LOS ANGELES --Drugs and supplements touted as making you smarter and more mentally alert are skyrocketing in popularity, but do they really work?
The class of supplements known as nootropics are not regulated by the U.S. Food and Drug Administration, so experts recommend caution when using them.
They also note that even if the substances work as intended, they may also cause negative side effects.
Dr. James Giordano, a neurology professor at Georgetown University, said more research is needed "to be able to demonstrate not only the effectiveness of these compounds in real world settings, but also the effects, side effects, and potential burdens and risks."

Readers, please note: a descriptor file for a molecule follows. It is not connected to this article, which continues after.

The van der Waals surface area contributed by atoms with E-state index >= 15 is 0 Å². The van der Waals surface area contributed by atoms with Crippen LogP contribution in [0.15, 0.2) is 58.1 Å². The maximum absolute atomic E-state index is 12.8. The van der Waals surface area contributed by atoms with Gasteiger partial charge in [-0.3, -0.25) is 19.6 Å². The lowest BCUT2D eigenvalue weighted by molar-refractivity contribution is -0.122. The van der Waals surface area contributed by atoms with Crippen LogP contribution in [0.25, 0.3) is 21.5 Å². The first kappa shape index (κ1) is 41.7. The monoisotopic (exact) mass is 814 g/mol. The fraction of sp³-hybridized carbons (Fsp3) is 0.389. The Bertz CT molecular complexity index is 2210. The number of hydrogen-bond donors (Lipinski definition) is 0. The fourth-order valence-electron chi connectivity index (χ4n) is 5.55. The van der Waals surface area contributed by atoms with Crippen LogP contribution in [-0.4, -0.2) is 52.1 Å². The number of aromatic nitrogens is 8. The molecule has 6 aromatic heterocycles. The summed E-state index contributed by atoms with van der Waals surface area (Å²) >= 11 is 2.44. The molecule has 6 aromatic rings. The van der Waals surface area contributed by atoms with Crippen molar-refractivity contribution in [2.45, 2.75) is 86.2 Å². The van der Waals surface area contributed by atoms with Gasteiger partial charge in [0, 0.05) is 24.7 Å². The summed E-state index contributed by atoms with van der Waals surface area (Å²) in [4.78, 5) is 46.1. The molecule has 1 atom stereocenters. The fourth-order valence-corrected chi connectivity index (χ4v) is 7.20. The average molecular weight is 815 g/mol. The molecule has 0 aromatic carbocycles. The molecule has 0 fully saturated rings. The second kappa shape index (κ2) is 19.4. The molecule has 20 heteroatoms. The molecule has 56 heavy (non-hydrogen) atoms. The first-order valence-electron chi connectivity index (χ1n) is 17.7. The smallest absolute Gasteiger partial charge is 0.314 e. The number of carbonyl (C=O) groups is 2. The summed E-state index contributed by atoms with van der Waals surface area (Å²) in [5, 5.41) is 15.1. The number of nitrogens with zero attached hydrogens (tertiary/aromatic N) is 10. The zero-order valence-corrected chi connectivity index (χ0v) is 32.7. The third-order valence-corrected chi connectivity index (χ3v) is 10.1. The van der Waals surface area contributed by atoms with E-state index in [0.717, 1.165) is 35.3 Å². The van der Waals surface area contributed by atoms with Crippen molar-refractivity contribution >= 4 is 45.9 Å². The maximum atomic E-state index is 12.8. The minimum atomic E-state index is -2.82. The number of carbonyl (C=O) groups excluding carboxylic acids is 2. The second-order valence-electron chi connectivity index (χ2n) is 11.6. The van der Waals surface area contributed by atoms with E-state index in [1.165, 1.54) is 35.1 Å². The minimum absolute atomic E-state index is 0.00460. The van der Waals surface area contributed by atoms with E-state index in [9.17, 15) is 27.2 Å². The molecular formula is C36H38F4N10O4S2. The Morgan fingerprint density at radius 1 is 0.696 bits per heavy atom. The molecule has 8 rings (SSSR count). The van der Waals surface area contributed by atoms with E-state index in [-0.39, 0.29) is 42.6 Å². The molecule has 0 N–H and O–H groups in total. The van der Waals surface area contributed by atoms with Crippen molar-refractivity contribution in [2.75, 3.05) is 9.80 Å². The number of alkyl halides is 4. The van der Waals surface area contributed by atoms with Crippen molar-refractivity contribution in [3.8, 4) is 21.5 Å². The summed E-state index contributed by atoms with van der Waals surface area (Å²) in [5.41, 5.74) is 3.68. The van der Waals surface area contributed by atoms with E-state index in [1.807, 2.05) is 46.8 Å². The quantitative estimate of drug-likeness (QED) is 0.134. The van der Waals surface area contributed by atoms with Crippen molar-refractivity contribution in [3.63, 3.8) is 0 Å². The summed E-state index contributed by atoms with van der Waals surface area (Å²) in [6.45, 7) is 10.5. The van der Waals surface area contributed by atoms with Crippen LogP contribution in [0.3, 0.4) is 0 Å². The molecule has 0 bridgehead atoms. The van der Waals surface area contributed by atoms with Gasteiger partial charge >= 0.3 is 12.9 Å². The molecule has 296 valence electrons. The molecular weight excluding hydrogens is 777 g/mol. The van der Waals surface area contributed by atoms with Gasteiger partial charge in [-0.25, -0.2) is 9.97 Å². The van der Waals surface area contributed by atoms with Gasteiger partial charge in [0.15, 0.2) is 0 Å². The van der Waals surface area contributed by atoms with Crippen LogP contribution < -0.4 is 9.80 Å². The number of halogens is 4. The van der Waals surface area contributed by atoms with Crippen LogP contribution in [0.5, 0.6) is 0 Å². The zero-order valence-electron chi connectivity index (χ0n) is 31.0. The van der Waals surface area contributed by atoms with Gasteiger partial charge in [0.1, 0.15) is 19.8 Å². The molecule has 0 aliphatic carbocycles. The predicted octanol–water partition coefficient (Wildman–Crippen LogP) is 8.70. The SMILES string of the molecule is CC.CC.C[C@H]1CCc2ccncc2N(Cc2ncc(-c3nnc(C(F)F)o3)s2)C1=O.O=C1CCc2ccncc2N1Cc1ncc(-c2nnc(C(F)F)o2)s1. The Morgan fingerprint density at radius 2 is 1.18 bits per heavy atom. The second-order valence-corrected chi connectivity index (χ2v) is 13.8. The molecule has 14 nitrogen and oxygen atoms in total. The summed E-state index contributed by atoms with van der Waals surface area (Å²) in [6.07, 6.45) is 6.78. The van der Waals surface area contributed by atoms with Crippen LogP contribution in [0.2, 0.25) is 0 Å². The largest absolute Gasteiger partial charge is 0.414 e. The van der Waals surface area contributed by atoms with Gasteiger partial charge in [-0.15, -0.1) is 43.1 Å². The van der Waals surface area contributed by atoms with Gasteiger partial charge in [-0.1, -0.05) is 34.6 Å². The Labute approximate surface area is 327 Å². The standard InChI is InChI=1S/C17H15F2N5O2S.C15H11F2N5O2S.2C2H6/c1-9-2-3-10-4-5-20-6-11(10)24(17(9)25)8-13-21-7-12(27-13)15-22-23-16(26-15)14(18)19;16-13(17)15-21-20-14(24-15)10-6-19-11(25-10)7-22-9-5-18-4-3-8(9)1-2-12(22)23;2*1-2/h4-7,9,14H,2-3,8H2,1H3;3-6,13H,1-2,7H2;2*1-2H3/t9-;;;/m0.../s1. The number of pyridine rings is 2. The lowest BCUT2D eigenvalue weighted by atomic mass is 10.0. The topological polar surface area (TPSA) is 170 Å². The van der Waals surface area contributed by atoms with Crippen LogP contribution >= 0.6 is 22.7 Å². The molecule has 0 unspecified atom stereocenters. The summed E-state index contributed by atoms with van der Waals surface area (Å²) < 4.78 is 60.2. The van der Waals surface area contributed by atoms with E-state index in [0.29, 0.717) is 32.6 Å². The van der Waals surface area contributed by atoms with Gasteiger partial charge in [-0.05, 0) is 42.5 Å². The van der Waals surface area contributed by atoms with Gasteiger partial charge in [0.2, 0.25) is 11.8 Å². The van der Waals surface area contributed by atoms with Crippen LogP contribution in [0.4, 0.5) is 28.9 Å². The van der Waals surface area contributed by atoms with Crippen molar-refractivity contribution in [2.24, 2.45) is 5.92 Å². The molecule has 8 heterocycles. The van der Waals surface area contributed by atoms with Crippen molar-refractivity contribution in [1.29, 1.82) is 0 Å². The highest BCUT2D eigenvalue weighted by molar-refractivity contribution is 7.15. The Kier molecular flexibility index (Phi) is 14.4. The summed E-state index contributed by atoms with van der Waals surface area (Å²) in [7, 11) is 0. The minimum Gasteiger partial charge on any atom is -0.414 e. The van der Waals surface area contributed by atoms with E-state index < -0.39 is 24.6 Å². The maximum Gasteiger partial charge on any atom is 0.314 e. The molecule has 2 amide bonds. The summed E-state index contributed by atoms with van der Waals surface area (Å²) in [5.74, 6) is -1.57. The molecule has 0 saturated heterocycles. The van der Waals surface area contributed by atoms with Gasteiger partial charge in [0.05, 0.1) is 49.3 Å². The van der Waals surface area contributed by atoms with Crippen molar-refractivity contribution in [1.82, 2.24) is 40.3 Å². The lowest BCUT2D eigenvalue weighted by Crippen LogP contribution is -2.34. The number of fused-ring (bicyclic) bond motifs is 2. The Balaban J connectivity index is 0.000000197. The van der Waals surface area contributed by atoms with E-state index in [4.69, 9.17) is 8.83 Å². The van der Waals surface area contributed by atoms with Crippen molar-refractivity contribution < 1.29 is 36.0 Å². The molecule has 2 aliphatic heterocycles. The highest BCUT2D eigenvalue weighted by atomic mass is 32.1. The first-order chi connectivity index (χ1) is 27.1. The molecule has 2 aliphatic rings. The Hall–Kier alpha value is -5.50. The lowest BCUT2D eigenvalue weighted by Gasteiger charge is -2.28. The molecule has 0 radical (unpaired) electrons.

Nootropic supplements are available from a variety of online companies, with prices ranging anywhere from $55 to $108 for one month's supply.
Some contain common and unsurprising ingredients like caffeine and B vitamins.
Others are full of more exotic stuff like bacopa monnieri, an herb that might improve memory, and rodiala rosea, a root touted as a fatigue-fighter.
Still, some people who use nootropics say they have definitely noticed improvements in memory function and alertness.
Ben Sand, a technology consultant, said his use of nootropics, along with other lifestyle changes like meditation, have made a big difference.
"I do feel like I have an edge in the workplace that, that comes from a kind of holistic approach in using these products in combination with everything else that I'm doing," Sand said.